Democrats couch their border logics in the neoliberal language of management and order, rather than explicitly racist “America First” slogans. The maintenance of the border — a racist tool that serves capital and divides labor — has the same disastrous, deadly effects no matter what rhetoric justifies it.

As the American Civil Liberties Union noted of Biden’s executive order, it “will severely restrict people’s legal right to seek asylum, putting tens of thousands of lives at risk.”

The post Joe Biden’s Cruel Border Shutdown Follows in Clinton and Obama’s Footsteps Too appeared first on The Intercept.

New York Spends $225 Million on Its Own “Cop City” — to Make the Whole City Run on Cops

Published by Anonymous (not verified) on Wed, 05/06/2024 - 9:00pm in

Tags 

Justice, Politics

 New York City mayor Eric Adams speaks during the NYPD graduation at  Madison Square Garden Tuesday, July, 25, 2023.  (Photo by Barry Williams for NY Daily News via Getty Images)

Mayor Eric Adams speaks during the NYPD graduation in New York City on July 25, 2023.
NY Daily News via Getty Images

New York City Mayor Eric Adams announced last Friday that the city would spend at least $225 million on a new police training facility in the borough of Queens. The mayor’s decision to pour further public funding into policing comes as he slashed services to the city’s most vulnerable, including cutting library budgets by $58.3 million.

The priorities could not be clearer. Like many politicians across the country, the mayor wants to disinvest from public services and privatize them, while instead increasing mass policing and carceral enforcement as a response to social problems.

If the planned building itself is not quite a “cop city,” it reflects an agenda that sees the whole of New York as a cop city.

To see just how much Adams has become the paragon of governance through policing, one need only look at the intended purposes of the police training facility. The site will be used to train law enforcement officers for all the city’s agencies — including the departments of Sanitation, Homeless Services, the Administration for Children’s Services, and the Taxi and Limousine Commission — under one roof, alongside New York Police Department officers.

In response to the mayor’s announcement, a number of commentators on social media decried the plan as a “Cop City” for New York — the term used to describe a vast police training facility under construction in Atlanta, which will swallow up crucial forest land in that city.

Despite the fact that the Atlanta facility will be a compound of over 85 acres, the cost is estimated to be a ballooning $109 million — less than half the amount New York City is dedicating to its new training building.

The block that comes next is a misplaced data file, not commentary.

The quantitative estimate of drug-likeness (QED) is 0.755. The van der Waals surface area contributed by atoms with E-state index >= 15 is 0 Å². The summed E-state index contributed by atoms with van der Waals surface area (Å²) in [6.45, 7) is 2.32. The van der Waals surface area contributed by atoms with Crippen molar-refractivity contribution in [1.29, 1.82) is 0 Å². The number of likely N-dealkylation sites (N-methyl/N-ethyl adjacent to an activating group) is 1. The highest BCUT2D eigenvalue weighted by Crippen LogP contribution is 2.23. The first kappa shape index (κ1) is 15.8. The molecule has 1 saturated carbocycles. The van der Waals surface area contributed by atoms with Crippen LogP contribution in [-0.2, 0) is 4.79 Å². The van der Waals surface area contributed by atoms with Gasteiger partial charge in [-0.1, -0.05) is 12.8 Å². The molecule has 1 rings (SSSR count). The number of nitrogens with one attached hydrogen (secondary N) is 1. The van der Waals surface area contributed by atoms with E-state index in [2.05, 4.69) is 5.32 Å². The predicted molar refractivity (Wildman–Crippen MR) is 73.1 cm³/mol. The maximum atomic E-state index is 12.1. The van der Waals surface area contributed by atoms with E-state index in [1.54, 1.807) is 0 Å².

The analogy is not perfect — the New York facility will be built on land already occupied by police, at the NYPD Police Academy Campus — but like the Atlanta project, Adams’s plan will be dedicated to multi-agency training under the misleading label of “public safety.”

If the planned building itself is not quite a “cop city,” it reflects an agenda that sees the whole of New York as a cop city. Consider, for instance, that Adams himself is a former cop.

Eighteen city agencies already have law enforcement officers among their ranks, although in numbers far smaller than the leviathan NYPD’s 36,000 cops. The New York City Department of Health and Hospitals has 1,250 so-called special officers, for example, and Sanitation employs 80 special patrol officers.

While most of these law enforcement officers don’t carry guns, the “peace officer” label should not apply to agents who carry batons, handcuffs, and in some cases weapons like Tasers. What they all have is permission to use physical force against civilians.

An investigation published in April by New York Focus found numerous repeat instances of abuse, including beatings, carried out by over two dozen “peace officers” with the Department of Homeless Services Police.

But Is NYPD Training Any Good?

The idea that all the city’s law enforcement officers will be trained in the manner of NYPD cops promises only more violent outcomes. NYPD misconduct settlements cost the city over $500 million in the last six years, and $115 million in 2023 alone.

The mayor’s own words on the virtues of consolidating law enforcement training bode ill for the new Queens facility.

“We will learn from the Department of Correction of how they’re able to identify gang behavior within their walls,” Adams said in Friday’s press conference. “We will learn from the Department of Probation as they see those probationary individuals who are continuously committing crimes or who are attempting to turn their lives around.”

The centralized training, then, is aimed at reinforcing practices of criminalization that treat certain groups and individuals — disproportionately poor people of color — as threats worthy of constant policing and surveillance.

When announcing the training center, Adams invoked a unified force of “bad guys of this city” without clarifying who or what he meant, but his fearmongering statements echoed similar claims — that organized, professionalized groups were responsible for sowing disorder — used to justify brutal police responses to the 2020 George Floyd uprisings and, more recently, raids on Palestine solidarity encampments at college campuses.